Soon, I start to regret not packing my beanbag, which is what I need right now to rest the barrel a few centimetres off the ground. Supporting the lens in my left hand while lying flat on the floor quickly becomes tiresome, and whereas other photographers around me are happily shooting with their lighter telephoto zooms, I have no choice but to take short breaks between shots.
As my fatigued arms are telling me, it’s a lens you only want to use handheld for short bursts. With no time to think about reattaching my monopod, I haul the D850 back up to my eye and support the carbon-fibre lens hood in the palm of my left hand to capture a few tracking shots of hawks in flight. With my feet well spread, I have a rock-steady base ready to try out the lens’s memory-recall function.
I decide to turn off the beep on/off switch, so as not to risk disturbing the birds or those beside me. Next, I use the AF-ON button on the camera to obtain focus on an area of water where food is being thrown for the hawks to swoop and catch. Holding the memory-set button for a second stores the focus distance and just before grabbing a few quick shots of the hawks circling above, I remember to set the focus function switch to its memory recall setting, ready to reacquire the same focus distance as used in my previous shots in an instant with a press of a focus function button. This useful feature is often found on professional lenses and comes into its own in the type of scenario where you’d like to get set up for one shot, but don’t want to miss out on other shooting possibilities.
More than 2,000 images later, I call it a day and, later that evening, import my shots into Lightroom. For £11,000, I expected the lens to deliver a special optical performance, but
I quickly discover its outrageous sharpness, united with the D850’s outstanding resolution, exceeds my expectations and then some. Sports and wildlife photographers will immediately fall in love with the quality of out-of-focus areas and the bokeh it creates throughout its zoom range. It’s sharpest at the wide end of the zoom between 180mm and 300mm, but even
at full telephoto and with the converter engaged, image quality is extremely impressive.
The optimum sweet spot is found around f/5.6-f/8, but being a wildlife and sports lens where speed is essential, it’s likely to be used most frequently at f/4. Colour fringing is virtually non-existent with and without the teleconverter engaged and although vignetting is apparent in images taken at f/4, it quickly disappears by f/5.6. At the time of testing, a profile wasn’t available in Lightroom CC. However, Adobe should release one as part of its update programme soon, which would mean vignetting correction at f/4 becomes a one-click fix.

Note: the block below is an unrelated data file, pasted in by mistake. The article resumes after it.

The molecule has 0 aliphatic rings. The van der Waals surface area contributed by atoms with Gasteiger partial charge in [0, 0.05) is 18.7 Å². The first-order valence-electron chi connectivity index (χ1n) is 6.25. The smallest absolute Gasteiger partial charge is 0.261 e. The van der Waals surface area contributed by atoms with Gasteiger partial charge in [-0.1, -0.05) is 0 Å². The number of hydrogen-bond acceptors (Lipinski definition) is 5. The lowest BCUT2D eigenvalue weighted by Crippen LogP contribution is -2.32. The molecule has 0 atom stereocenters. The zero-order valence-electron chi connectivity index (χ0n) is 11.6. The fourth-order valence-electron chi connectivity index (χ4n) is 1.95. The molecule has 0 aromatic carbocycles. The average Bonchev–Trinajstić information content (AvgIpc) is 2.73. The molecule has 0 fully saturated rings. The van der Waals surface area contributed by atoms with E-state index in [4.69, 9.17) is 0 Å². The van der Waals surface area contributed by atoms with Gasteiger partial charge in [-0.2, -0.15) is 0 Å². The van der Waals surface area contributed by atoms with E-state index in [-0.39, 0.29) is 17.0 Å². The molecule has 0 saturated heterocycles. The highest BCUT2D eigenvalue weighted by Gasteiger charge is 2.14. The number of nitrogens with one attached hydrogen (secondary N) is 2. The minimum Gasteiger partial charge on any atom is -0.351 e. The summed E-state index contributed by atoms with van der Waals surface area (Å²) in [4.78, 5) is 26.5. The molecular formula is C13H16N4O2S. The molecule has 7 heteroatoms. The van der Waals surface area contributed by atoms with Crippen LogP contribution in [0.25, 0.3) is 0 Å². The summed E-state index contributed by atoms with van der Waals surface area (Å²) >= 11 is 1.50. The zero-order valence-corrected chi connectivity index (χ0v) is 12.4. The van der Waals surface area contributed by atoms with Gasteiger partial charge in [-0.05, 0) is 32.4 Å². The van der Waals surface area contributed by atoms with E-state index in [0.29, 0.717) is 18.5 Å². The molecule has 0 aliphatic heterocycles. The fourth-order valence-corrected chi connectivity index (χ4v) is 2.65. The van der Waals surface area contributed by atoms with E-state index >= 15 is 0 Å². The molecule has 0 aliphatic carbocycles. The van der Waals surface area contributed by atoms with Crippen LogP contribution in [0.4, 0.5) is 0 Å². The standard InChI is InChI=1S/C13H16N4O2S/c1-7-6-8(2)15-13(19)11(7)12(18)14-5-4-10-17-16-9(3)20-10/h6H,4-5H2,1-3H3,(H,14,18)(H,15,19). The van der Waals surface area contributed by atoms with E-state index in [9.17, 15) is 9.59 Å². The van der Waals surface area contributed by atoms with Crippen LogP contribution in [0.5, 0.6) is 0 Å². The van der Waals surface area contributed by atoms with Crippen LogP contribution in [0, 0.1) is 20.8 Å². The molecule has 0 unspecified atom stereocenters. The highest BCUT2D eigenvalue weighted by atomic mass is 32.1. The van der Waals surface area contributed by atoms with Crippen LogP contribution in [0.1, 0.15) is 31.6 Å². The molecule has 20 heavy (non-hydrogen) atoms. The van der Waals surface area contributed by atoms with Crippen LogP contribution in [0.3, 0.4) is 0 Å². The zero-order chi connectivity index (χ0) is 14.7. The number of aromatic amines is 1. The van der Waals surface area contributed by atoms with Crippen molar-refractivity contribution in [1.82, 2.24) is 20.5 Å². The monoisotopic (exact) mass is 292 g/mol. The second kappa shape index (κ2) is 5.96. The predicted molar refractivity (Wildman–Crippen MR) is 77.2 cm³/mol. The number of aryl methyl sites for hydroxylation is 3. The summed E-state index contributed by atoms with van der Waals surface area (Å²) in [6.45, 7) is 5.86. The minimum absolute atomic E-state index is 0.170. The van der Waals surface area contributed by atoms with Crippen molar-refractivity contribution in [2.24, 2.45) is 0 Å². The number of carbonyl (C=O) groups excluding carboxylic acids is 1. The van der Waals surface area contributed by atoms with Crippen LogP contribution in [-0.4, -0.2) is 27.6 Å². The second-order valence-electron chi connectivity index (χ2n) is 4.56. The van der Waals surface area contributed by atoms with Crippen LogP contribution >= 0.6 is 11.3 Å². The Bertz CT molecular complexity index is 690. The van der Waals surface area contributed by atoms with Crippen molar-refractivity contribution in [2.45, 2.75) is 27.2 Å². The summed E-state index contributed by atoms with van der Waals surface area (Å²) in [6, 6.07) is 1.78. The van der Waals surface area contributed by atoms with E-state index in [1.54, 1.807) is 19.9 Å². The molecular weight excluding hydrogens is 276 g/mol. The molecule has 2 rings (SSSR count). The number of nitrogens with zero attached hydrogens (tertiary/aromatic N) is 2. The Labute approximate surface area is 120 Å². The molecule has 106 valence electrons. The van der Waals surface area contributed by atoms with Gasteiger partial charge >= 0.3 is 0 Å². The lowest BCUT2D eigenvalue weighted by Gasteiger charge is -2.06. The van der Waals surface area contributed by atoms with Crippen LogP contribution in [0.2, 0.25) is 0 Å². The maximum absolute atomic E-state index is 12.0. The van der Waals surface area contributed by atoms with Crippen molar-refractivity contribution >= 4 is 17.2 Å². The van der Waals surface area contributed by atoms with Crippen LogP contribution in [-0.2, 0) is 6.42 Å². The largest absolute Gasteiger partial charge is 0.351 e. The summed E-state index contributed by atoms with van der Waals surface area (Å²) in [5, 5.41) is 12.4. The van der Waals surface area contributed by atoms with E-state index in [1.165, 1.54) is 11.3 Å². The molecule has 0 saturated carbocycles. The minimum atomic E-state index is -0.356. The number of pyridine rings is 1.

Just as avid car enthusiasts like to read about the newest Aston Martin or Ferrari, photographers love to know about the best kit money can buy. If money was no object and you’re a Nikon user who requires the very best zoom lens to get up close to distant subjects, you’d put your name down for this lens in an instant.
I discovered, there’s the issue of handling such a heavy beast over a prolonged period, but this aside, it’s a dream lens that’s capable of delivering mesmerising results in the type of sporting and wildlife environments its been made for. In the real world, I see it being bought by press photographers or the type of working pro who demands a faster maximum aperture than Nikon’s more affordable AF-S 200-500mm f/5.6E ED VR (£1,299) and the convenience of the wonderfully executed drop-in 1.4x teleconverter – something Nikon’s older AF-S 200-400mm f/4 G VR II ED (£6,749) doesn’t have.
Pros will need it to make money quickly to offset the huge initial outlay, but it certainly has the potential to do just that, what with its image quality superior to anything you’d take on a cheaper lens covering a similar focal length.
Having hired other Nikon pro-spec lenses in the past, I’d estimate it to cost around £100 to hire for a day or £400 for a week. However, you’ll find few hire companies stock it at present. There’s also the small matter of putting down a deposit (usually several thousand pounds) to cover against damages, which would be refunded upon its safe return.
To summarise, Nikon has created an absolutely sensational lens, it’s just a shame that its high price will have the final say over the number of photographers who get to use it.
To view more images taken using the Nikon AF-S NIKKOR 180-400mm f/4E TC1.4 FL ED VR at the Hawk Conservancy Trust, check out our sample image gallery.
Amateur Photographer would also like to express thanks to TimeLine Events for making this review possible.